Yes, Samsung, we could use a 10″ tablet with sliding keyboard. No, it’s not crazy.

Word out of Blogee.net is that Samsung is working on a 10″ Windows 7 tablet with a slide-out keyboard called “Gloria”. A year ago, this would have been regular sane news. Post-iPad, it’s somehow a crazy rumor.

OQO

Over at Engadget, they’ve filed this in their “crazy rumor” inbox. Meanwhile, Gizmodo questions if we even need such a thing. Now, as with any rumor, maybe it’s true, maybe it’s not. That’s not what’s I’m questioning. What I don’t get is why, at a time when everyone is trying to differentiate their tablets from the iPad, anyone would dismiss the idea of a tablet that is different from the iPad, particularly when it’s not a new idea.

For a Windows tablet with a slide-out keyboard, we needn’t look any further than the OQO and the HTC Shift. The now discontinued OQO featured a keyboard that slid straight out for operation while held in hand. The keyboard on the HTC Shift slid out and angled for operation on a desk surface. Obviously, neither product set the world on fire like the iPad has, but these were great designs and they had their merits.

HTC Shift

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Now, a straight sliding keyboard on a 10″ tablet does sound clunky, but this is a rumor so nothing is definitive. For all anyone knows, it could slide and angle, just like the HTC Shift or that netbook-to-convertible-tablet mod from a while back. One little detail and the rumor shifts from crazy to awesome.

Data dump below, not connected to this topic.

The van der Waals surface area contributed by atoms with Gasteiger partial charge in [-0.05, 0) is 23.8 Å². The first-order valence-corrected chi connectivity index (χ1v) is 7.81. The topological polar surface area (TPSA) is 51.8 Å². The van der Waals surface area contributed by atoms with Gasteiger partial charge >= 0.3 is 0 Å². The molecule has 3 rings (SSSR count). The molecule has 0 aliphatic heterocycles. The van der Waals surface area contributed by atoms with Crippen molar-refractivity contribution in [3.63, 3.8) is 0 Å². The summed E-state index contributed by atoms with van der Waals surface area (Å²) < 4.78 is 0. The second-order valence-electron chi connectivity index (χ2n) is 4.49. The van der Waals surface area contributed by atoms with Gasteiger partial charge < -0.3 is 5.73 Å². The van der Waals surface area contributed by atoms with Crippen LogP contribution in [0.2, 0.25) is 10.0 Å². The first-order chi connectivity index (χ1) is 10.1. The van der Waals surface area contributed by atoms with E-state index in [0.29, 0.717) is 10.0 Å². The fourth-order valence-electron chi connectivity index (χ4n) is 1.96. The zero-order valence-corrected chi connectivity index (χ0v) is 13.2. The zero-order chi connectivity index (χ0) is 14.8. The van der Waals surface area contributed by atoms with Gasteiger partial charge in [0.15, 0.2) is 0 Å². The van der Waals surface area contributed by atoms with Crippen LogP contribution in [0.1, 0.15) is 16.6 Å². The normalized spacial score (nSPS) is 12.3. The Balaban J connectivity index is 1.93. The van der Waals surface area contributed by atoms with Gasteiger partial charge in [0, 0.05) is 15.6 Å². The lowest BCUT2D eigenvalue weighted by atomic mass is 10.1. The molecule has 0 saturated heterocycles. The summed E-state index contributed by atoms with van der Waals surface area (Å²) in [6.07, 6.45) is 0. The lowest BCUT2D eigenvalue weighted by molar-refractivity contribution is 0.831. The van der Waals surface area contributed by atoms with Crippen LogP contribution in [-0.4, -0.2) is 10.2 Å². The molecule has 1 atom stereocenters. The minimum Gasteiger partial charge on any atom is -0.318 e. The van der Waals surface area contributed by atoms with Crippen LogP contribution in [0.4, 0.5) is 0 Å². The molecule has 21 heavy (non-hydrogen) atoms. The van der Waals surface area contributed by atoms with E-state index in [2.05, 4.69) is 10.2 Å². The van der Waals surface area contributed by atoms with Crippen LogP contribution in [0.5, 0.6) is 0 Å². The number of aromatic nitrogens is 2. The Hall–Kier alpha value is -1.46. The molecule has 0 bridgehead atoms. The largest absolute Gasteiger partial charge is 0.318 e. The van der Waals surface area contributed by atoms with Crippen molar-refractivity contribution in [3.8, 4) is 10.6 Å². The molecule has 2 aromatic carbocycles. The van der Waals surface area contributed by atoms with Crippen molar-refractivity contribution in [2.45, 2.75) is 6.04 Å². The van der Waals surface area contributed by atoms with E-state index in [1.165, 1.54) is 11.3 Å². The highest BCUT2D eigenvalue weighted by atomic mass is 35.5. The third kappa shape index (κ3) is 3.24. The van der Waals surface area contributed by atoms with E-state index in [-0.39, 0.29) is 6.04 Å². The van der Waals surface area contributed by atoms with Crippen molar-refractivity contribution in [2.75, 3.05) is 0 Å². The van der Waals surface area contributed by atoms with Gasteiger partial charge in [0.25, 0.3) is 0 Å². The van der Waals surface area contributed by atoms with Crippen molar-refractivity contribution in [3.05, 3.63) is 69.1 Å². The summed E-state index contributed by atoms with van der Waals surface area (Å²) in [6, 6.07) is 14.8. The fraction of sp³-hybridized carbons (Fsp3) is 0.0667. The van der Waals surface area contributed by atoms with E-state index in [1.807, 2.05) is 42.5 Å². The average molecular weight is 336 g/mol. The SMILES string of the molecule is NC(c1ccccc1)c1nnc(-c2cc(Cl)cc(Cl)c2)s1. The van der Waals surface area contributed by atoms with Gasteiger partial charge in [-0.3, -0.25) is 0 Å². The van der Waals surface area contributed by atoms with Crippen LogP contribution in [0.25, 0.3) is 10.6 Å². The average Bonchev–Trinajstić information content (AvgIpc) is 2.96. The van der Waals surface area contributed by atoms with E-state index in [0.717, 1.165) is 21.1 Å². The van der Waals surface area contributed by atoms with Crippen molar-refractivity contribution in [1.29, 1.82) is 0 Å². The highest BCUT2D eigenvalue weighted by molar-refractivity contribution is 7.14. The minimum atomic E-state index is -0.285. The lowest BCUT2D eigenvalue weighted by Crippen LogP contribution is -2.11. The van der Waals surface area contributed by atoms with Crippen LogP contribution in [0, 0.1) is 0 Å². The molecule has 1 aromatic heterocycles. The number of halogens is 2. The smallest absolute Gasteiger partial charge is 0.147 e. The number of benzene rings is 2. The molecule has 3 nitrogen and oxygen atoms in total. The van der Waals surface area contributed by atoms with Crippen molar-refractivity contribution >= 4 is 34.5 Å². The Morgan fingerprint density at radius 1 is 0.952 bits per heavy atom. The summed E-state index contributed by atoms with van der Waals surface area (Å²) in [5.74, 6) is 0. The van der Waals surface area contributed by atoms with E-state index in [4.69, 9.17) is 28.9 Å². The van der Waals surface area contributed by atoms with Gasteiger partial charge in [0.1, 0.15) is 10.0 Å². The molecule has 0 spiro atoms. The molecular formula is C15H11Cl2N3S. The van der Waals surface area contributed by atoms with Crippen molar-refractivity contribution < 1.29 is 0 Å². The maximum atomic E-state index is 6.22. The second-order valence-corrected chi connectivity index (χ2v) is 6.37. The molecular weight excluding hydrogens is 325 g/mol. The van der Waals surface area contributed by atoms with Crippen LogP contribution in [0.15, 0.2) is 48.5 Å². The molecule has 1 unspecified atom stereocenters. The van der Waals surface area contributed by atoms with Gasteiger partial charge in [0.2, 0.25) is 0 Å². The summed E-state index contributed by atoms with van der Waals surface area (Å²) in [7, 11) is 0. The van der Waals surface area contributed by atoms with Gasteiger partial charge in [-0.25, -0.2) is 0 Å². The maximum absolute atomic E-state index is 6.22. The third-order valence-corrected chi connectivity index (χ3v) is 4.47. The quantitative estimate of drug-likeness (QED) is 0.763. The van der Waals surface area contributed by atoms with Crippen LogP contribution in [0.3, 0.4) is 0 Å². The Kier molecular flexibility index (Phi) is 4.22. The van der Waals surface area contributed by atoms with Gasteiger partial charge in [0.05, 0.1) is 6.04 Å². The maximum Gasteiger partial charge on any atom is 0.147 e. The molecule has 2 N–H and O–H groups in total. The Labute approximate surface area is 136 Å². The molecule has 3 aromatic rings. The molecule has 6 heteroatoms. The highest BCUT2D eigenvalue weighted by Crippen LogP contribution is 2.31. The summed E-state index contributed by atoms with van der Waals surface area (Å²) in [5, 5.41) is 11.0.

Finally, let’s not forget that Samsung helped kick off the UMPC form factor with the Q1, which added a built-in keyboard in a later version. They were making tablets running Windows long before they pushed out any Android-based devices, and they still make Windows-based netbooks. A Windows-based tablet with keyboard sounds to me like something Samsung would build. Yes, it’s a rumor. No, it’s not that crazy.

  

Comments

  1. Anonymous says

    Forgetting the Acer TravelMate C200? It preceded the HTC Shift by a few years.

    That said, I’d love to see another convertible Tablet PC in the vein of those two. The result would probably be closer to the solidness of the slate, yet retain the convertible’s physical keyboard (and I wouldn’t dare think of using a Windows Tablet PC without one).

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